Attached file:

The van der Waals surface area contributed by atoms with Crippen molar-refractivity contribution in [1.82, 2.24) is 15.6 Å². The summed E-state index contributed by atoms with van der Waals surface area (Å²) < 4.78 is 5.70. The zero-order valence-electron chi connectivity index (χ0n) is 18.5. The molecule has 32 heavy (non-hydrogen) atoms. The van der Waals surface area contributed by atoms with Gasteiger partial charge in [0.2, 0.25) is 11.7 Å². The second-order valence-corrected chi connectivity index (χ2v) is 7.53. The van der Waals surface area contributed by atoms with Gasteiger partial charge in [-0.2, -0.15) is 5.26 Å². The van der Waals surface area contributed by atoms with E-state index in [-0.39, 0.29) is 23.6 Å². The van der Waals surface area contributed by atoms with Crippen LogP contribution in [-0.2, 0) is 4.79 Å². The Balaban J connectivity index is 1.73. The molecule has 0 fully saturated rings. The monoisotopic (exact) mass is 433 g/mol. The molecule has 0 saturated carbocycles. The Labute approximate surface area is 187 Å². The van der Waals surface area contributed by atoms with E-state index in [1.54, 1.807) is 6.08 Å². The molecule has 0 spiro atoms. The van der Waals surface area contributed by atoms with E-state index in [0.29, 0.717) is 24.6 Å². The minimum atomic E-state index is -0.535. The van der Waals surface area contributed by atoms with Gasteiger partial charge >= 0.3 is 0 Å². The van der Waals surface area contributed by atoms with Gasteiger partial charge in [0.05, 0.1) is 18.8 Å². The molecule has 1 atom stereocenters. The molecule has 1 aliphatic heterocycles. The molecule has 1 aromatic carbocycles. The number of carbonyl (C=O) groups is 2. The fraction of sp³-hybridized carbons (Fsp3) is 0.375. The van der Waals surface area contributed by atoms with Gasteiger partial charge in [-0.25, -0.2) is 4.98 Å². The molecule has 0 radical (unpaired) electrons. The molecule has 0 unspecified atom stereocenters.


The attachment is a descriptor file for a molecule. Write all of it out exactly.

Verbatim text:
The van der Waals surface area contributed by atoms with Crippen molar-refractivity contribution in [1.82, 2.24) is 15.6 Å². The summed E-state index contributed by atoms with van der Waals surface area (Å²) < 4.78 is 5.70. The zero-order valence-electron chi connectivity index (χ0n) is 18.5. The molecule has 32 heavy (non-hydrogen) atoms. The van der Waals surface area contributed by atoms with Gasteiger partial charge in [0.2, 0.25) is 11.7 Å². The second-order valence-corrected chi connectivity index (χ2v) is 7.53. The van der Waals surface area contributed by atoms with Gasteiger partial charge in [-0.2, -0.15) is 5.26 Å². The van der Waals surface area contributed by atoms with E-state index in [-0.39, 0.29) is 23.6 Å². The van der Waals surface area contributed by atoms with Crippen LogP contribution in [-0.2, 0) is 4.79 Å². The Balaban J connectivity index is 1.73. The molecule has 0 fully saturated rings. The monoisotopic (exact) mass is 433 g/mol. The molecule has 0 saturated carbocycles. The Labute approximate surface area is 187 Å². The van der Waals surface area contributed by atoms with E-state index in [1.54, 1.807) is 6.08 Å². The molecule has 0 spiro atoms. The van der Waals surface area contributed by atoms with E-state index in [0.29, 0.717) is 24.6 Å². The minimum atomic E-state index is -0.535. The van der Waals surface area contributed by atoms with Gasteiger partial charge >= 0.3 is 0 Å². The van der Waals surface area contributed by atoms with Gasteiger partial charge in [0.05, 0.1) is 18.8 Å². The molecule has 1 atom stereocenters. The molecule has 1 aliphatic heterocycles. The molecule has 1 aromatic carbocycles. The number of carbonyl (C=O) groups is 2. The fraction of sp³-hybridized carbons (Fsp3) is 0.375. The van der Waals surface area contributed by atoms with Gasteiger partial charge in [-0.25, -0.2) is 4.98 Å². The molecule has 0 radical (unpaired) electrons. The molecule has 0 unspecified atom stereocenters.